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30% of current vacancies at Singapore banks are in a single job sector

If you’re looking for a job at one of Singapore’s three local banks – DBS, OCBC and UOB – you stand a good chance of getting hired if you work in a technology-related function. Our analysis of the banks’ careers websites shows that a third of current Singapore-based vacancies across all three firms are in technology (including digital banking and data/analytics jobs, as well as engineering ones).

In percentage terms, UOB leads the pack: 40% of its 272 Singapore-based openings are in tech. This is no flash in the pan. A 1,443 year-on-year rise in the bank’s Q2 headcount was  mainly driven by tech hiring. UOB’s second quarter report partly attributes a 10% increase in total costs to “IT-related expenses” as it remained “committed to investing in talent and technology”. The firm is hiring, for example, for its new digital bank, TMRW, which is taking on people in specialist jobs such as UX and UI design, behavioural science, data analytics, and design thinking.

The majority of UOB’s current technology jobs, however, are in the main bank and sit in its Alexandra office rather than at Raffles Place, according to its careers site. What kind of tech development has UOB been focused on this year? An August presentation from Wee Ee Cheong, UOB’s chief executive officer, pointed to the bank increasingly using “data analytics and machine learning across customer touch points”, and launching its Mighty 2 payments app during the first half of the year.

DBS, meanwhile, has a slightly lower percentage (36%) of tech vacancies than UOB does, although as a bigger bank it has more tech jobs in terms of numbers. About 575 of the 1,363 new people that DBS added to its headcount in the year to end-June were what the firm classifies as “insourced” tech professionals – people who previously worked on DBS tech projects at vendors but are now employed by the bank.

DBS has also been poaching from both tech firms and banks. It’s been hiring, for example, senior engineers to lead its development of AI, deep-data engineering, APIs, and mobile applications, Soh Siew Choo, head of consumer banking and big data analytics technology, told us earlier this year. The firm’s annual recruitment hackathon, Hack2Hire, also helps it to add new junior developers – as many as 100 in Singapore and India – to its workforce.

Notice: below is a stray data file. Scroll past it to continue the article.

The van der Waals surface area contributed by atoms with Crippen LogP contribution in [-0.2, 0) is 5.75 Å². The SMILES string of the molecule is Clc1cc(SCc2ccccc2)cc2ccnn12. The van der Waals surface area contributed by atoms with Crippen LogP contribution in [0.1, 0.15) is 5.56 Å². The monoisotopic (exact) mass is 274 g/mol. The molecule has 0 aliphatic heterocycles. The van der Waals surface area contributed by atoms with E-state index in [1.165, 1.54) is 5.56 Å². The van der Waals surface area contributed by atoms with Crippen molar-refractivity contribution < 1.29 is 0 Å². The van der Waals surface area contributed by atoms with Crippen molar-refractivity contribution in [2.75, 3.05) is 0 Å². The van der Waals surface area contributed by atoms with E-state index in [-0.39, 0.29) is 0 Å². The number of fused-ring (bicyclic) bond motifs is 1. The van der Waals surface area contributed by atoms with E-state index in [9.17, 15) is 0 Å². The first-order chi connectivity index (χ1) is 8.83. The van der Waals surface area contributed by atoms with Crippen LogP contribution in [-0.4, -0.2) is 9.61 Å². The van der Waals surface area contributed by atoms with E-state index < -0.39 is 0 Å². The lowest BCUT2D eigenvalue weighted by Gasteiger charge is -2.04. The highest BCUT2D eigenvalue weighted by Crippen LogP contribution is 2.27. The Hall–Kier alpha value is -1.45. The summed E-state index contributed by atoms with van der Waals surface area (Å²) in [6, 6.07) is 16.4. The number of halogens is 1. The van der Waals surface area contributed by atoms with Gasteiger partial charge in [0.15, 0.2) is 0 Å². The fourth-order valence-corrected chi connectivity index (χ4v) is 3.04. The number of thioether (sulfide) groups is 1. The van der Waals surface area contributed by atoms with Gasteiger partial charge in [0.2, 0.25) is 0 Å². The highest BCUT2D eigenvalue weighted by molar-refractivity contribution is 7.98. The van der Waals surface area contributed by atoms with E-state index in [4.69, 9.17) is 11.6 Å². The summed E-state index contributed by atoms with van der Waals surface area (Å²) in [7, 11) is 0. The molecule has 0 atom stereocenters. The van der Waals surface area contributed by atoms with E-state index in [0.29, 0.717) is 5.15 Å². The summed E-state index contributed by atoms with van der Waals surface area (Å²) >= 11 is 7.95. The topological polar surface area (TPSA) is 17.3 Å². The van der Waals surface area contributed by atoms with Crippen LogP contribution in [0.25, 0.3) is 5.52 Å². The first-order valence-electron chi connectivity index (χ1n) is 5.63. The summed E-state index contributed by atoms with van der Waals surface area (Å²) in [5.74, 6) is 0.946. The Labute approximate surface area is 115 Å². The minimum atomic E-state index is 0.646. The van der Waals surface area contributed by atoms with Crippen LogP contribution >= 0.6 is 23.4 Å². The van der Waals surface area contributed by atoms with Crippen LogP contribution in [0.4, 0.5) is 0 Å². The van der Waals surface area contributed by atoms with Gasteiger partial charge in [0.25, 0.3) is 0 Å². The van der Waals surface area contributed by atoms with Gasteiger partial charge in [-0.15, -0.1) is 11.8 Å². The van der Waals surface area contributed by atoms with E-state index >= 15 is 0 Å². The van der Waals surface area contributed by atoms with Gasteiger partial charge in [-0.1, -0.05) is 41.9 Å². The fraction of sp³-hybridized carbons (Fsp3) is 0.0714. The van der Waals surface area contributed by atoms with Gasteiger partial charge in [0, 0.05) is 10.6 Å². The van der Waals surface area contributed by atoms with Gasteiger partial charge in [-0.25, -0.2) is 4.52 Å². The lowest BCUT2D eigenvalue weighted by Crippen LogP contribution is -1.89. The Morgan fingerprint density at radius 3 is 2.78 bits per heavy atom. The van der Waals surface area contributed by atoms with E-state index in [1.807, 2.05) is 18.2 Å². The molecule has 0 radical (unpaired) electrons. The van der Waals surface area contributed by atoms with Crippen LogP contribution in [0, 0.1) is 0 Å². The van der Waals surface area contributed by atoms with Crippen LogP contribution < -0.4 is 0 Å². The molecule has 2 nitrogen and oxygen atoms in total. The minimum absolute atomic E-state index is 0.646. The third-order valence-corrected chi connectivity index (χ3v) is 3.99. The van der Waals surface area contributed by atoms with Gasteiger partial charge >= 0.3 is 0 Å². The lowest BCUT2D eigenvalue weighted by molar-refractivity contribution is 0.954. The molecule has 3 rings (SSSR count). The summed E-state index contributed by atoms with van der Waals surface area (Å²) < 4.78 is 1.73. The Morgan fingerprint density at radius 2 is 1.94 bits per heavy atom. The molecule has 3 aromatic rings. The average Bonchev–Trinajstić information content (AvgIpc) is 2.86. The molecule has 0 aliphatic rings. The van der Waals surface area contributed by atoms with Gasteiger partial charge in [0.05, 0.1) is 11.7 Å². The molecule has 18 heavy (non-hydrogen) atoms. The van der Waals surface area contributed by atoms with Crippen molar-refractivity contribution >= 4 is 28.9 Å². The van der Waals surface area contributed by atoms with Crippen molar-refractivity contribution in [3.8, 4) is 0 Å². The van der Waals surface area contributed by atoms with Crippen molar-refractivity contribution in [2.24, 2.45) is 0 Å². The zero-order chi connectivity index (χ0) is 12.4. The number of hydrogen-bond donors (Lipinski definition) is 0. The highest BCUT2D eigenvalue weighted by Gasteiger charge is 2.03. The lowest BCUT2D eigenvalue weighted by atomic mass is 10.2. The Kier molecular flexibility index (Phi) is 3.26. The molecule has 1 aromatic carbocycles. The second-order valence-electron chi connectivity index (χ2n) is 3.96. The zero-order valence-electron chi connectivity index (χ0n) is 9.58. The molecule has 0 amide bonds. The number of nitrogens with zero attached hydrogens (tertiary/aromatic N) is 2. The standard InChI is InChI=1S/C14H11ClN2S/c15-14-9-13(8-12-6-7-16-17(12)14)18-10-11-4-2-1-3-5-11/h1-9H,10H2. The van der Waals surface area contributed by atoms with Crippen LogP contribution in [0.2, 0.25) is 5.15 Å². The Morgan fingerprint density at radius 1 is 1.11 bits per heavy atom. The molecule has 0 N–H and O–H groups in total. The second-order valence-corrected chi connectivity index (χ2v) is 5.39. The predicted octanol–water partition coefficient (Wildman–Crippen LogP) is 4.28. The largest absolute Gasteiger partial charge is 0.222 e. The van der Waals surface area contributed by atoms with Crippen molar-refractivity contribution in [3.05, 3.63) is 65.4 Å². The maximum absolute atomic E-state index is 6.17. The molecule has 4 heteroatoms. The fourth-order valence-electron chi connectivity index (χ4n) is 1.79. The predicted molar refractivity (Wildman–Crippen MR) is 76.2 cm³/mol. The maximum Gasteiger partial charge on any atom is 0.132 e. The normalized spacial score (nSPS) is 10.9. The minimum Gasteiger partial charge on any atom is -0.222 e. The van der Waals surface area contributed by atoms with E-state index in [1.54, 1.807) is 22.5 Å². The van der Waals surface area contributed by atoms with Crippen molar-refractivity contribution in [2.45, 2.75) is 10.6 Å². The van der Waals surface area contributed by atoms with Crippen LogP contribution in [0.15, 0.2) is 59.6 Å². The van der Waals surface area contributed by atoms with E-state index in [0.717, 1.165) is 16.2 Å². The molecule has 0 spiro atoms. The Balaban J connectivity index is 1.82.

OCBC’s tech hiring is less aggressive right now – it has fewer jobs on offer than its two local rivals and tech makes up a lower proportion (16%) of its overall Singapore vacancies. This percentage may well increase in the near future, however, and many of OCBC’s current roles already focus on emerging technologies rather than legacy systems. OCBC is recruiting more data scientists for its artificial intelligence (AI) lab in Singapore, for example. The unit, which launched last March with a team of just three, now employs about 30 data scientists, and OCBC wants its headcount to reach 40 next year, lab head Ken Wong told us earlier this month.

Wong’s AI Lab currently has two open roles, according to the OCBC careers site. If you want to work as a mid-level AI data scientist, you’ll need at least four years’ experience and a postgraduate degree in fields such as statistics, mathematics, artificial intelligence, and machine learning. You’ll also need experience in “applying machine learning techniques and designing algorithms that are scalable and production-grade”.

Meanwhile, Singapore’s domestic banks are competing not just with each other for technologists but with global banks in the Republic, some of whom are now expanding in technology following years of offshoring to India and other lower-cost locations. JP Morgan, for example, employs about 1,000 Singapore-based staff working in tech, and its recruitment is also focused on emerging technology, including robotics, machine learning and chatbots. Tech firms such as Google, Grab and Amazon also sometimes recruit similar skillsets to DBS, OCBC and UOB – and some of their new local recruits have come from the banking sector.

Image credit: Mike Enerio, Unsplash

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AUTHORSimon Mortlock Content Manager

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